12 Jul Living the Life you Want
Shrek just so happens to be one of my favorite animated films. I’ve seen many over the course of my life, and I think it’s safe to say that this one is in my top 10. There’s humor, romance, singing, and a good message that encourages you to be happy with who you are. All of these things combine together to make it stand out in my mind. And because I enjoyed the first movie so much, I had to make sure that I saw the sequels when they came out. They weren’t as good as the first one (most sequels aren’t), but I still liked watching them.
Nowadays, I hardly watch reruns of things that I’ve seen before, but a few weeks ago I just so happened to have the TV on in the background while I was getting some work done at home. When I have things on in the background, I like to watch things shows and films that I’ve already watched several times so that I don’t get too distracted by them. The movie that was on this time around was Shrek the Third. When I turned it on, I realized that I had already missed the very beginning of it, but I was okay with that because I wasn’t really trying to pay close attention to it. After awhile, however, I decided that I needed a break from what I was working on, so I stopped and looked at the film until the commercial break. The part that I watched was towards the end of the film…
At the end of the movie, Shrek, Artie (Fiona’s cousin), Puss in Boots, and Donkey try to sneak inside of the castle in order to stop Prince Charming from permanently taking over Far Far Away. They fail during their initial attempt. The four of them are taken captive, and Charming decides that he wants to kill Artie so that he can become the king of Far Far Away. Shrek is ultimately able to convince the blonde-haired heartthrob that Artie isn’t supposed to be the next king and that he is instead. After finding this out, Charming lets Artie go, and makes the decision to kill Shrek in his place. While the young boy is leaving after obtaining freedom, he runs into Puss and Donkey who tell him that Shrek lied to Charming so that Artie could be free. When this happens, he chooses to go back and save the ogre and the innocent victims instead of going off to safety. He’s able to do this by giving a really empowering speech.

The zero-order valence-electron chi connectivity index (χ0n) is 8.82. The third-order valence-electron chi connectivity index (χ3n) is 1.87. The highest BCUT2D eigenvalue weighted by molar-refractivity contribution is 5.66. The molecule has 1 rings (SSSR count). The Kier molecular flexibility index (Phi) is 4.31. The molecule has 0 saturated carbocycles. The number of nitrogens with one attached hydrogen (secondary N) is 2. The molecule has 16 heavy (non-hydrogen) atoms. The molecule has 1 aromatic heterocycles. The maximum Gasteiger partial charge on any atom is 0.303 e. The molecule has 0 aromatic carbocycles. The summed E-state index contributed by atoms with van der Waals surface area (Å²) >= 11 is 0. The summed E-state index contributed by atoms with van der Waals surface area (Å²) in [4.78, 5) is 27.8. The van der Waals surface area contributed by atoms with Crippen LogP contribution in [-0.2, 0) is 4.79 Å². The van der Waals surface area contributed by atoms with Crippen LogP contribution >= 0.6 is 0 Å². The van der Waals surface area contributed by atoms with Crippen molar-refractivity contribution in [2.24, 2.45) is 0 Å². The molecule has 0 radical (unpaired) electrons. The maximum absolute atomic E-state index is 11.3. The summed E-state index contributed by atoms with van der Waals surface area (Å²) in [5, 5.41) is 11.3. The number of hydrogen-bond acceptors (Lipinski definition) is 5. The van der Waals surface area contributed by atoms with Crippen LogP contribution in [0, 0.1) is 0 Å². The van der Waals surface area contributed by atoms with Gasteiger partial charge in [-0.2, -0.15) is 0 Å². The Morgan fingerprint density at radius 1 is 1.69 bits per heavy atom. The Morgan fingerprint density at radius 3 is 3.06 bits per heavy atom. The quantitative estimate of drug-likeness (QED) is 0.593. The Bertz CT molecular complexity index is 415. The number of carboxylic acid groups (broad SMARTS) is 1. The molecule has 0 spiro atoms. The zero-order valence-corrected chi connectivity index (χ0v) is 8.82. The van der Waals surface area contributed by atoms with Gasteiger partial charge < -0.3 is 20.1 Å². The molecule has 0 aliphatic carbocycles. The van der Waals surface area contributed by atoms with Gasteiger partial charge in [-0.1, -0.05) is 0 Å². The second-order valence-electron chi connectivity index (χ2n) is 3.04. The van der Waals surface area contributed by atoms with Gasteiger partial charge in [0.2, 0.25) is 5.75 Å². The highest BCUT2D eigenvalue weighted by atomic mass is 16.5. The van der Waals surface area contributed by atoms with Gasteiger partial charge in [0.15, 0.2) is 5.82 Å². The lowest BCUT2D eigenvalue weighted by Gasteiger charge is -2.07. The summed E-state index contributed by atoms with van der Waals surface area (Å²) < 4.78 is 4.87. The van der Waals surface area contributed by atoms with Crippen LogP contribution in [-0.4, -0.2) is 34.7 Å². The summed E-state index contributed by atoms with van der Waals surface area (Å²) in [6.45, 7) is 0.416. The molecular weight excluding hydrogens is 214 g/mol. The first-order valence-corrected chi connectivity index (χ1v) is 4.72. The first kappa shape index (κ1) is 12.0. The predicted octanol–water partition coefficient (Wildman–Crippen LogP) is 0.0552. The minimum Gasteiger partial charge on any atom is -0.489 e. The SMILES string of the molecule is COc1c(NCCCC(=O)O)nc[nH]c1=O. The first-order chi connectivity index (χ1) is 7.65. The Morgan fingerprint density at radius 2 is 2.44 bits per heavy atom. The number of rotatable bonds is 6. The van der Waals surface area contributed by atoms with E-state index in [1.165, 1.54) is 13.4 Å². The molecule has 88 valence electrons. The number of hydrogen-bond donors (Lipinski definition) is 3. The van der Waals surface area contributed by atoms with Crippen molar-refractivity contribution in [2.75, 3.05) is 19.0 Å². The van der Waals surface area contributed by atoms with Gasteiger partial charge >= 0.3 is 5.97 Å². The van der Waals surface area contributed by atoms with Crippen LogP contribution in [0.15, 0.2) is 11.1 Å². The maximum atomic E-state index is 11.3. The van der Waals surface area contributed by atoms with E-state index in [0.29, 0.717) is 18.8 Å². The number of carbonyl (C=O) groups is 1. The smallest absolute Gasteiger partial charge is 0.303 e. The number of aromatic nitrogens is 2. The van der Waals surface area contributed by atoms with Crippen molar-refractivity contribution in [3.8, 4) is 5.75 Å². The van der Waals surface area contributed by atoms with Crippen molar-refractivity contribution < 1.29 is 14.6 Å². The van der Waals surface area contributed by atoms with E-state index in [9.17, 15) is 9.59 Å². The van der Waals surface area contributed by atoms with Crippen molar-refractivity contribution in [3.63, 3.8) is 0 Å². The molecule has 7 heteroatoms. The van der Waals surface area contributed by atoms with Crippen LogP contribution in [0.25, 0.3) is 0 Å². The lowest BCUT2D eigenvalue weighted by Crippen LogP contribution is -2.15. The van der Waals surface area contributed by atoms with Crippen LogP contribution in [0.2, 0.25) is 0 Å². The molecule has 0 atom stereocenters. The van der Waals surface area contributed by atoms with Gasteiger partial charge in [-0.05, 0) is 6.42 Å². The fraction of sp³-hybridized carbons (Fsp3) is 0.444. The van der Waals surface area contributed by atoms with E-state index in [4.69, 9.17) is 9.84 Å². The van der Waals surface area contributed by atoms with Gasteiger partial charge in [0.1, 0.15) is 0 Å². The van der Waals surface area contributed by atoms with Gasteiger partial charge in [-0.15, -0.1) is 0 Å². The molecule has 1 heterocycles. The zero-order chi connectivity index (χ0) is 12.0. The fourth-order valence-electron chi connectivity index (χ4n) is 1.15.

In the speech, Artie convinces the villains that they don’t have to be villains. Society has given them this label, but just because everyone thinks that they’re bad doesn’t mean that they have to be bad. And after hearing this, we find out that many of the “bad guys” were only engaging in this sort of terrible behavior because they thought that it was what they were supposed to do. After Artie tells them that they don’t have to live up to anyone else’s expectations other than themselves, they decide to do the right thing and let everyone go. They were finally able to do what they wanted to do instead of doing what they believed everyone wanted them to do.
Now, this movie may be just an animated film, but like so many other movies of its kind, it has an important message. You should just be you. Other people’s expectations of you shouldn’t matter, positive thinker. The only thing that matters is what you think of yourself. You should be doing what makes you happy. If what just so happens to bring you happiness is also in line with what makes other people happy then all the more power to you. But if that’s not the case, then you shouldn’t sacrifice your own happiness and sanity just so that you can do what someone else wants you to do. It’s your life, so you have to live it in a way that’s going to make you happy. When you learn and accept this lesson, you can finally start to live in a way that will bring you joy. And I want that for you positive thinker.
Listen to this advice.
Take it to heart.
And follow it.
If you do this, you’ll be living your most authentic self. And when you do that happiness will be within your reach!